What can wash away my sins? Nothing but the blood of Jesus.

Jesus died so I might live.

fire insuranceThese all lead to Fire-insurance policy Jesus, a Jesus whose whole purpose was to provide a way of escaping the wrath of a pissed-off God the Father and the eternal flames of hell. And, not surprisingly, we were convinced that our small group, and the few other groups who believed exactly as we did, had nailed it. We possessed the one effective policy—and all of the others were pretenders and fakes.

I was taught that Jesus was fully human and fully divine—a doctrine that has confounded and confused the greatest philosophical and theological minds for the past two millennia—but in reality, it was divine Jesus who got all the play. human and divineI wanted to know what Jesus was like as a kid my age, but all I got was one story from years 2-30 about Jesus from the gospels, a story in which the twelve-year old Jesus is polishing his halo rather than acting as twelve-year old humans do. Grown-up Jesus never laughed, never had fun, was always serious, was always doing things that real human beings don’t do (like performing miracles and rising from the dead), wasn’t married, didn’t have kids—very difficult to relate to on a human level. So I came to think that despite the doctrine, Jesus in truth was a divine being pretending to be human for a certain amount of time, just so the human beings around him would be a little bit more comfortable. Jesus wearing a human Halloween mask was unapproachable, impossible to resonate with, and yet was the person in whom I was supposed to trust and believe, the guy who was my only ticket to eternal happiness.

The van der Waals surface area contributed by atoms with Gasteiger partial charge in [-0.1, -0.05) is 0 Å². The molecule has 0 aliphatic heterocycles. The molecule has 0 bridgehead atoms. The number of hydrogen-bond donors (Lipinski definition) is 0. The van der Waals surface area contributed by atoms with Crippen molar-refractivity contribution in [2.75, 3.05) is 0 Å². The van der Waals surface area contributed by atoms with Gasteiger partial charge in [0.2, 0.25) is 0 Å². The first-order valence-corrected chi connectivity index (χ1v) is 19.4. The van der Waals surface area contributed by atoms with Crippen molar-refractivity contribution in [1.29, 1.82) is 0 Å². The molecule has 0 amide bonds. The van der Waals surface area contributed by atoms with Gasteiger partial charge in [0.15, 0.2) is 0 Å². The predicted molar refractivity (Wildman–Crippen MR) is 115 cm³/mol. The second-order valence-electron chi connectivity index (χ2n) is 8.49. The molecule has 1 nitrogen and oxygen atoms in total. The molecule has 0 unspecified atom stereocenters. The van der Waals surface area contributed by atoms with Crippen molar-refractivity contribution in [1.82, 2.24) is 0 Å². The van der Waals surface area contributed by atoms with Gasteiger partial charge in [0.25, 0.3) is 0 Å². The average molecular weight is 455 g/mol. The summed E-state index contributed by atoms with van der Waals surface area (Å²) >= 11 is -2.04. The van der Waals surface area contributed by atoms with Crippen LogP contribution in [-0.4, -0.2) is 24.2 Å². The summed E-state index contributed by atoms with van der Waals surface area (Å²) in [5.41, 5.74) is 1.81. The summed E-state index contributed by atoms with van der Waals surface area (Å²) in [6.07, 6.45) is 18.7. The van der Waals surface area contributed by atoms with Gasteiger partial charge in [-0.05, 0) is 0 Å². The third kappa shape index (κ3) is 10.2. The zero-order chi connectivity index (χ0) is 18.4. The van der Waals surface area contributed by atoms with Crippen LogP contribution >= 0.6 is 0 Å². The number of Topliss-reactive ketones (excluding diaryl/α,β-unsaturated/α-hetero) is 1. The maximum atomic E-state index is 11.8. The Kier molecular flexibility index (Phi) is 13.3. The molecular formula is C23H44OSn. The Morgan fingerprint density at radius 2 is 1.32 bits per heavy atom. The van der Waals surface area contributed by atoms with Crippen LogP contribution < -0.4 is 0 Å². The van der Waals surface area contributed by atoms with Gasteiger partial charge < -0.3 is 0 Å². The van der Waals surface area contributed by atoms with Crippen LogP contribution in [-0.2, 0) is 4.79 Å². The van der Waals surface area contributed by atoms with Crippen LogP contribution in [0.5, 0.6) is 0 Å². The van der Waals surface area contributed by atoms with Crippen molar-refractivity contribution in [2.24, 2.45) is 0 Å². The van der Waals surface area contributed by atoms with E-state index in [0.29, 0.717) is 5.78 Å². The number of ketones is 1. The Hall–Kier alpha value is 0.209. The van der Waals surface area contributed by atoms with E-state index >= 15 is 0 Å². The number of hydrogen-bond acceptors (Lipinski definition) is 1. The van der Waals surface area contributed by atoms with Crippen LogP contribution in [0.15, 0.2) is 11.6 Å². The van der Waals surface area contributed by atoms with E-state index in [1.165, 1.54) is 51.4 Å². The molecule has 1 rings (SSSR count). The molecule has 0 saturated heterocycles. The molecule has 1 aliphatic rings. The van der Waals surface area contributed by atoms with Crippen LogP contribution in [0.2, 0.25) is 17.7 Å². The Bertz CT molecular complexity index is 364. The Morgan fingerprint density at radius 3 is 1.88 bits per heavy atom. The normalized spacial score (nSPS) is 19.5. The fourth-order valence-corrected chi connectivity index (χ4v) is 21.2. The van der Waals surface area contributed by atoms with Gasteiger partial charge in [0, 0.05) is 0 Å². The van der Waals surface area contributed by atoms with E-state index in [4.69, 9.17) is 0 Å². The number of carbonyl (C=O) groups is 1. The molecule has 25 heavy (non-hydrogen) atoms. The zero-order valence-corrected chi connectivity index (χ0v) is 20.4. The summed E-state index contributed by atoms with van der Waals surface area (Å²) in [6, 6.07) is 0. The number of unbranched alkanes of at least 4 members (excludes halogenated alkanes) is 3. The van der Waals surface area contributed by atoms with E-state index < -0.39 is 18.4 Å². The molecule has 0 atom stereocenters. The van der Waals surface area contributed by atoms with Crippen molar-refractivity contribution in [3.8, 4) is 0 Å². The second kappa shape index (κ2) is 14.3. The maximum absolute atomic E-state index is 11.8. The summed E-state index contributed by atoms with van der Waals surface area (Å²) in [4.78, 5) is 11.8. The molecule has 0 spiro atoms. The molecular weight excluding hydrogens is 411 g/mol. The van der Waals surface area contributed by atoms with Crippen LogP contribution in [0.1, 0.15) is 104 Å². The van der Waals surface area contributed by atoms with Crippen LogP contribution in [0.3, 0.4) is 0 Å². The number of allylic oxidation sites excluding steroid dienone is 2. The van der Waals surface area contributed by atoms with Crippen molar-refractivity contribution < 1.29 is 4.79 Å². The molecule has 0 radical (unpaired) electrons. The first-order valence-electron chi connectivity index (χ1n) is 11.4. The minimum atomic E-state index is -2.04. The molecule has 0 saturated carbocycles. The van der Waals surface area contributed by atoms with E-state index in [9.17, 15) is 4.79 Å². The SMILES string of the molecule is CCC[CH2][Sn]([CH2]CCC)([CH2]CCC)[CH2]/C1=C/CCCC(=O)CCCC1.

I stopped believing in Halloween Jesus a long time ago, and I blame him for my immediate attraction as an adult to stories in which Jesus is acting like a normal, limited human being rather than God in the Flesh or the Savior of the World. I wrote on this blog a week or so ago about just such a story.imagesJMFY4ONJ

Mister Perfect has a Bad Day

If the Incarnation means anything, it means that God became meat (carne = flesh, meat). That crass equivalence reminds me that this is not a story of an ethereal and unapproachable bridge to an unknown God, but rather a story of divine love so extreme that all of the trappings of divinity are dropped in exchange for becoming human. It makes it a lot more possible to believe in a continuing Incarnation—God in us—if the model and paradigm was just like us and still was a worthy bearer of the divine.

Putting a stake through the heart of Fire-Insurance Policy Jesus was a lot more difficult and has taken a lot more time. He’s like a vampire—every time I think he’s done for, he pops up somewhere else in a slightly different form. hellfireBut putting Halloween Jesus in the grave has helped. What is the Christian faith really about? Escape from eternal damnation or a transformed life and working to establish God’s kingdom on earth now? With the help of mentors, conversations and books over the past several years I have strongly landed on the latter option. So much so that I can truthfully say that I don’t know exactly what will happen when I die, and it doesn’t matter.